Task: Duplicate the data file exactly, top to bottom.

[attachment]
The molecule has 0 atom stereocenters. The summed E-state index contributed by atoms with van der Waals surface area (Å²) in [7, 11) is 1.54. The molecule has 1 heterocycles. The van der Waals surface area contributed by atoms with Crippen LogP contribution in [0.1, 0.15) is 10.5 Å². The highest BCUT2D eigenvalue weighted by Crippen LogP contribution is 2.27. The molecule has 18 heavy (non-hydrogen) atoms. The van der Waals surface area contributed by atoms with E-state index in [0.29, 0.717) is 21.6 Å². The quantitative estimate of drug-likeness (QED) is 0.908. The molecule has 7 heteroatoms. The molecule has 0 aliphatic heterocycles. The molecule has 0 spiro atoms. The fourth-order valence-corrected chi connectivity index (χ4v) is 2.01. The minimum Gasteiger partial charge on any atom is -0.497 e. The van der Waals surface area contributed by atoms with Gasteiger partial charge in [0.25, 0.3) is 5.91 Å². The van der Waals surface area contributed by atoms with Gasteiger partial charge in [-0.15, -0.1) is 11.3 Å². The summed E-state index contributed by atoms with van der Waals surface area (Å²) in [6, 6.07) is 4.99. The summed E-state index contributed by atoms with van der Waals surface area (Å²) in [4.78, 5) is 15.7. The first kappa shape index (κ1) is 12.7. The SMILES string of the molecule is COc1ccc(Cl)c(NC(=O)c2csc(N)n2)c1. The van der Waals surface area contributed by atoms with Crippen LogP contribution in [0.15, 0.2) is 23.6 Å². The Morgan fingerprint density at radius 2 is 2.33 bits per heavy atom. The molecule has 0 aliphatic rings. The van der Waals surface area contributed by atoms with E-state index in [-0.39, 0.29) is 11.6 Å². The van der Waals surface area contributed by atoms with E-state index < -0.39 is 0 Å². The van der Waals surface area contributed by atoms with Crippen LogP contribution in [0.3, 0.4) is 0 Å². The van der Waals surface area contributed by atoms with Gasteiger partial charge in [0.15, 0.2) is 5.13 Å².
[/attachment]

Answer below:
The molecule has 0 atom stereocenters. The summed E-state index contributed by atoms with van der Waals surface area (Å²) in [7, 11) is 1.54. The molecule has 1 heterocycles. The van der Waals surface area contributed by atoms with Crippen LogP contribution in [0.1, 0.15) is 10.5 Å². The highest BCUT2D eigenvalue weighted by Crippen LogP contribution is 2.27. The molecule has 18 heavy (non-hydrogen) atoms. The van der Waals surface area contributed by atoms with E-state index in [0.29, 0.717) is 21.6 Å². The quantitative estimate of drug-likeness (QED) is 0.908. The molecule has 7 heteroatoms. The molecule has 0 aliphatic heterocycles. The molecule has 0 spiro atoms. The fourth-order valence-corrected chi connectivity index (χ4v) is 2.01. The minimum Gasteiger partial charge on any atom is -0.497 e. The van der Waals surface area contributed by atoms with Gasteiger partial charge in [0.25, 0.3) is 5.91 Å². The van der Waals surface area contributed by atoms with Gasteiger partial charge in [-0.15, -0.1) is 11.3 Å². The summed E-state index contributed by atoms with van der Waals surface area (Å²) in [6, 6.07) is 4.99. The summed E-state index contributed by atoms with van der Waals surface area (Å²) in [4.78, 5) is 15.7. The first kappa shape index (κ1) is 12.7. The SMILES string of the molecule is COc1ccc(Cl)c(NC(=O)c2csc(N)n2)c1. The van der Waals surface area contributed by atoms with Crippen LogP contribution in [0.15, 0.2) is 23.6 Å². The Morgan fingerprint density at radius 2 is 2.33 bits per heavy atom. The molecule has 0 aliphatic rings. The van der Waals surface area contributed by atoms with E-state index in [-0.39, 0.29) is 11.6 Å². The van der Waals surface area contributed by atoms with E-state index < -0.39 is 0 Å². The van der Waals surface area contributed by atoms with Crippen LogP contribution in [0.3, 0.4) is 0 Å². The van der Waals surface area contributed by atoms with Gasteiger partial charge in [0.15, 0.2) is 5.13 Å².